Click here for previous posts from Home Canning 101.

Click here for more information on blogger Kevin West.


All MOTHER EARTH NEWS community bloggers have agreed to follow our Blogging Best Practices, and they are responsible for the accuracy of their posts. To learn more about the author of this post, click on the byline link at the top of the page.



7/27/2015

 

In this post, I promised to go over pros and cons of the two food dehydrators I own: a Nesco™ and an Excalibur™. Both dehydrators are great and I'll start with the stackable Nesco™.

Nesco™ Dehydrator Pros and Cons

Pros:

• Can add as many trays as necessary
• Affordable accessories

Cons:

• No timer
• No on/off switch

When you're first starting out, you may wish to opt for the model with the fewest trays for the cost factor. Due to the Nesco™s stackability, please be aware that you must not run the Nesco™ with any less than 4 trays. Why? Four trays ensure enough height for proper warm-air circulation. If you find you love dehydrating (and why wouldn't you?!) you can purchase more trays online and expand your Nesco™ dehydrator's capacity. (If you only have enough food for two trays, simply insert another tray above and below one of the trays to make up the four tray total.)

Electric Outlet Strip

The great part about being able to stack as many trays as you need is just that! This way, you won't be running your dehydrator with empty trays as could be the case with a fixed-amount-tray unit — you'll be drying just the amount you want to dry.

On my Nesco™ dehydrator the temperature dial is right on the lid, making it very convenient to use. To start it, you simply plug it in. This is one of my peeves. If you're at all like me and don't like the idea of plugging something in and out of the wall socket to turn it on and off, then plug the dehydrator into a outlet strip first, and use the on/off switch on that.

The Excalibur™ Dehydrator Pros and Cons

Pros:

• Take out alternate trays for taller foods
• Affordable accessories
• Use as a bread proofer

Cons:

• A little more expensive
• Spend more and get a proper on/off switch, and timer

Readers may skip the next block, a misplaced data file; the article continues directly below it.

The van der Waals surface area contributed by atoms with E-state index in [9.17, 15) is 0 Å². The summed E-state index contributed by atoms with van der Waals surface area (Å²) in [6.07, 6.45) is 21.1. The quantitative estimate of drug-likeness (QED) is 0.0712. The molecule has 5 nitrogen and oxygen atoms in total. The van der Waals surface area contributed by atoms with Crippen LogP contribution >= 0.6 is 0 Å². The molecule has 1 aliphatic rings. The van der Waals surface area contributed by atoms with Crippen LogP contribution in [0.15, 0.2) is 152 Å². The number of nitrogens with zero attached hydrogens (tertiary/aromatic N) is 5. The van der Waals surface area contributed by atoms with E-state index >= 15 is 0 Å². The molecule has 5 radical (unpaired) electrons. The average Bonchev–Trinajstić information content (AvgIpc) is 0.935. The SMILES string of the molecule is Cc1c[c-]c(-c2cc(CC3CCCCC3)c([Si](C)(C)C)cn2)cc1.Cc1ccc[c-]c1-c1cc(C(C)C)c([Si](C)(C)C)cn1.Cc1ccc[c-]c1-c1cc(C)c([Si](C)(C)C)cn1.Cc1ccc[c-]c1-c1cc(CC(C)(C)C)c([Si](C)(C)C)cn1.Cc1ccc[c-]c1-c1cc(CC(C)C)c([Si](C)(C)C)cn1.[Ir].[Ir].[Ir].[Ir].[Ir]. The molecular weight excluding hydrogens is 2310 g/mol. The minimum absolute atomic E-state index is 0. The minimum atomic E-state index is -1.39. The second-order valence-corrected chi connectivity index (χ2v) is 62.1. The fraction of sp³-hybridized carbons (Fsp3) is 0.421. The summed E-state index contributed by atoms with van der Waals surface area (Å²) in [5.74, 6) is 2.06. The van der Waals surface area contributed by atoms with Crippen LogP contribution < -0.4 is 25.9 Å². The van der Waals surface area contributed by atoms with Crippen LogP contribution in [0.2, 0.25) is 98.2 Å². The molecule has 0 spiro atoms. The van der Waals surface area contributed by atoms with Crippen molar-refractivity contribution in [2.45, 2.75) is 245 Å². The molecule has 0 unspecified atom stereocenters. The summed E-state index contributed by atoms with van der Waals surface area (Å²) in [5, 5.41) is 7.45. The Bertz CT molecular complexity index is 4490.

The Excalibur™ model I purchased was the "starter 4-tray" dehydrator. To access the trays, you lift out a very lightweight front flap and then you simply slide the trays out. The temperature dial is on top of the machine, towards the rear.

Just like the Nesco™ model, this also only works by plugging it straight in and out of the wall socket — so use the outlet idea here too. If you opt for a pricier Excalibur™, you will more than likely find that they did include a proper on/off switch-along with a timer — now that's handy! After you've filled your dehydrator in the morning, the timer will turn the machine off later on — if you're at work or out shopping or digging in the garden!

Another great use for the Excalibur™ is as a bread-proofer! Yes, you can use it to raise your bread dough. How? Take out the top trays, leave the lower one in. At the very bottom of the dehydrator, partially fill a foil pan with clean water. Put in your bread dough on top of the lower tray in its baking pan, cover the bread with a cloth to keep the dough from drying out. Follow your bread recipe after proofing. A 4-tray dehydrator is fine for proofing hot dog buns, but for a loaf of bread? A 9-tray unit is better suited as you'll get the required height to proof a full loaf.

A pro for Excalibur™ dehydrators is the ability to take out alternate trays. This is a great feature for foods that would otherwise get squashed between the trays such as broccoli and cauliflower florets which tend to be a bit on the "tall side."

For either machine that doesn't have a built-in timer, consider purchasing a timer that is used for turning lamps on and off. If you know you're not going to be home on time to turn it off, the handy timer will do it for you.

Dehydrator Accessories

In my next post I'll go over some of the accessories available to both the Nesco™ and Excalibur™ electric dehydrators such as mesh screens that keep your dehydrator trays clean(er), and a tip or two on affordable accessory substitutions that you may already have on hand.

To read all of Susan's posts, please visit this page on MOTHER EARTH NEWS.

Since December of 2010, Susan Gast has operated Easy Food Dehydrating, a website dedicated to dehydrating fresh fruits and vegetables, and cooked meats. Susan teaches you how to safely store your goodies toofor long-term food storage. Keep your food pantry fullwhatever the reason or season!


All MOTHER EARTH NEWS community bloggers have agreed to follow our Blogging Best Practices, and they are responsible for the accuracy of their posts. To learn more about the author of this post, click on the byline link at the top of the page.



7/27/2015

Dried Strawberries